Monday, October 01, 2012

Math as Art (Part 2)

In an earlier post on this subject (click here), I wrote briefly about the pioneering work of Michael Trott, who as "the worlds most advanced Mathematica user" has brought together like few others the realms of visual art and mathematics. Today's post contains a few selected links intended as starting points to ignite and inspire your curiosity and act as further impetus for your own look into the alluring world of mathematical art.

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The tantalizing Wolfram Research Graphics Gallery is the best place I know of to begin enjoying and appreciating the wonders of numbers in visual form:

http://gallery.wolfram.com/.

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Another interesting point of embarkation is the following page highlighting works of mathematical art exhibited at recent major conferences:

http://www.bridgesmathart.org/amsmaa.html.

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The following "Pythagorean Tree" generators are simple ways to create mathematical art of your own:

http://myweb.cwpost.liu.edu/aburns/flash/pyth4.html;

http://www.nsf.gov/news/overviews/mathematics/interactive.jsp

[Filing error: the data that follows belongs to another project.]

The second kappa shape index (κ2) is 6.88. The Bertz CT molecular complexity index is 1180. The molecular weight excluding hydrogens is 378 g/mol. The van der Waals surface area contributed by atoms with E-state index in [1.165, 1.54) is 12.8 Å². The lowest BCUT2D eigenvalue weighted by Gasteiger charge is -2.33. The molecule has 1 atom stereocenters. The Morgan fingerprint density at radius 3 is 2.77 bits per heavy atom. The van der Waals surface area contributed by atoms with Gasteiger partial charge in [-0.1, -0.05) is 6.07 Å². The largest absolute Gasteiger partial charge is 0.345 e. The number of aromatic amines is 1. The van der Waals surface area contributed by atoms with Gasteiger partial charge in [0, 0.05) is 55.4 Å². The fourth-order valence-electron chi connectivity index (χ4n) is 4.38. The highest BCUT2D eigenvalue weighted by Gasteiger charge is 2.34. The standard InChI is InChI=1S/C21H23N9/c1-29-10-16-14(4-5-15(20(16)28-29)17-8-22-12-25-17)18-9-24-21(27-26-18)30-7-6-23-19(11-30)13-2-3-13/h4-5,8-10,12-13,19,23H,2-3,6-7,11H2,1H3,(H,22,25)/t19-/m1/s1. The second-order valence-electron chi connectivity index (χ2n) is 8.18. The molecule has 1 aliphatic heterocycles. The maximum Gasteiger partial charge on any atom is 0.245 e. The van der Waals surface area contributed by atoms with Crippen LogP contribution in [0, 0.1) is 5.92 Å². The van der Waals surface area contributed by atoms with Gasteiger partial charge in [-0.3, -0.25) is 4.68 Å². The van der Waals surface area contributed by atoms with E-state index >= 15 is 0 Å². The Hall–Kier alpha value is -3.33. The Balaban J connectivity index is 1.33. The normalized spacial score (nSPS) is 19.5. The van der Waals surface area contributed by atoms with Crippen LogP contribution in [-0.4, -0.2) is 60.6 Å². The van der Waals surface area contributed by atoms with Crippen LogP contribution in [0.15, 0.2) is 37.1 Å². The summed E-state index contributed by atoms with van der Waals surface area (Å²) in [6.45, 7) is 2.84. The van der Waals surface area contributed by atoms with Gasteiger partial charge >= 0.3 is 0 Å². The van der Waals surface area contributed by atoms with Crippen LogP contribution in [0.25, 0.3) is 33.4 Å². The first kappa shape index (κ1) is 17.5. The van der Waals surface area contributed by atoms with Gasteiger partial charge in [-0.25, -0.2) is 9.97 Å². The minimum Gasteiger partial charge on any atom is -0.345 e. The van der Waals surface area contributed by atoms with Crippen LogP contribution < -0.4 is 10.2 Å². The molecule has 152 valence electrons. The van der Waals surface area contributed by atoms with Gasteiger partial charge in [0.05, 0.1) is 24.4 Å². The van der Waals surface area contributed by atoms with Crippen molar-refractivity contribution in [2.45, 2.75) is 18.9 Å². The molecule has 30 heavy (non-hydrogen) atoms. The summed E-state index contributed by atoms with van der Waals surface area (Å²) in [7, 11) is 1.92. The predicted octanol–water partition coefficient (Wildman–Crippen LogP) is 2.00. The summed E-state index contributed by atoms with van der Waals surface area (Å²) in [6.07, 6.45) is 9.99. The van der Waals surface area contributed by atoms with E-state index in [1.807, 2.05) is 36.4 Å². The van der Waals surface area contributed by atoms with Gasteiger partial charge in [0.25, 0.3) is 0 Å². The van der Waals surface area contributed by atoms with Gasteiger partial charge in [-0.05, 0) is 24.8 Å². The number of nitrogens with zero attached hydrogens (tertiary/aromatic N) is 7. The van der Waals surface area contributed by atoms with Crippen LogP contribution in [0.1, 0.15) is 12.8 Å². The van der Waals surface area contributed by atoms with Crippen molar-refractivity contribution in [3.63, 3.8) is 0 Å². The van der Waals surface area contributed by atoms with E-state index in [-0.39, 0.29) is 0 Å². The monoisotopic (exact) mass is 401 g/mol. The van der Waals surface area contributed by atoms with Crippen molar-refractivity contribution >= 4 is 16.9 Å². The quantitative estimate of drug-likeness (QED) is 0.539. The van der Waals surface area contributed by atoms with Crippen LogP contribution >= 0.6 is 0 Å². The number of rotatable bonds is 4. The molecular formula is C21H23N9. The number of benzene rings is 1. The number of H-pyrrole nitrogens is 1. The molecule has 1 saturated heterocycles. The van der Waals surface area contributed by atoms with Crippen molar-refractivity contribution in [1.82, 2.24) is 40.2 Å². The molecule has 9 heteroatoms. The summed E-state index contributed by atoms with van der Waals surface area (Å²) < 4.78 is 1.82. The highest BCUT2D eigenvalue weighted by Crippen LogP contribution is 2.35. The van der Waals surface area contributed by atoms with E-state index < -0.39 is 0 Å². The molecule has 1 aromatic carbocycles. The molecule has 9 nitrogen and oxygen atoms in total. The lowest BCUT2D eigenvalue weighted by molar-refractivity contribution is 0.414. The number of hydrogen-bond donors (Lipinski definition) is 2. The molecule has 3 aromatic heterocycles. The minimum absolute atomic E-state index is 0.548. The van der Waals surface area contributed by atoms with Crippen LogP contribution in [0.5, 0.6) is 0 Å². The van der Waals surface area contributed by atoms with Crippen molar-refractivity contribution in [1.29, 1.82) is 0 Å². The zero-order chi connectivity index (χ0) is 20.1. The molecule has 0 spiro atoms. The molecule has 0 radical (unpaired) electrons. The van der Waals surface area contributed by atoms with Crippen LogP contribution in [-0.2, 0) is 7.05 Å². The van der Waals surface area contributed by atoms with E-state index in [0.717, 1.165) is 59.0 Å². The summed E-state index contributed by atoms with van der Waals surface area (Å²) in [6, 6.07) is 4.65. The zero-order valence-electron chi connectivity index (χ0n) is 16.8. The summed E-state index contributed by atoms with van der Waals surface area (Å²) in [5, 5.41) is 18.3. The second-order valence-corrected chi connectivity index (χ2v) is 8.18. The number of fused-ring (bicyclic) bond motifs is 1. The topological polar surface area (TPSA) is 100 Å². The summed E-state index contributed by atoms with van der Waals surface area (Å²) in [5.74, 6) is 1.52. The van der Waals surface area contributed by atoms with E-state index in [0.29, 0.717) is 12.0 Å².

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Fractals are fascinating, relatively recent products of mathematical research famous for the alluring beauty and entrancing effect of their images. The internet abounds with sites devoted to the study of fractals (a simple google search will yield upward of 8 million hits!).

Here are a few to get you started:

http://en.wikipedia.org/wiki/Fractal;

http://math.rice.edu/~lanius/frac/;

http://local.wasp.uwa.edu.au/~pbourke/fractals/;

http://members.cox.net/fractalenc/encyclopedia.html.

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Long Island University mathematics professor Anne Burns has published a "Gallery of Mathscapes" showing some of her works as a mathematical artist:

http://myweb.cwpost.liu.edu/aburns/gallery/gallery.htm.

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The National Science Foundation has a superb, highly accessible general mathematics site suited for lay people with more advanced interest in the subject (highlighting recent mathematical news, research, discoveries, etc.)

http://www.nsf.gov/news/overviews/mathematics/index.jsp.

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Last, but absolutely not least, is the Wolfram Functions Site. Containing "the worlds largest collection of formulas and graphics about mathematical functions," a visit here is not for the faint of heart, but for math fans who just have to "have it all:"

http://functions.wolfram.com/.

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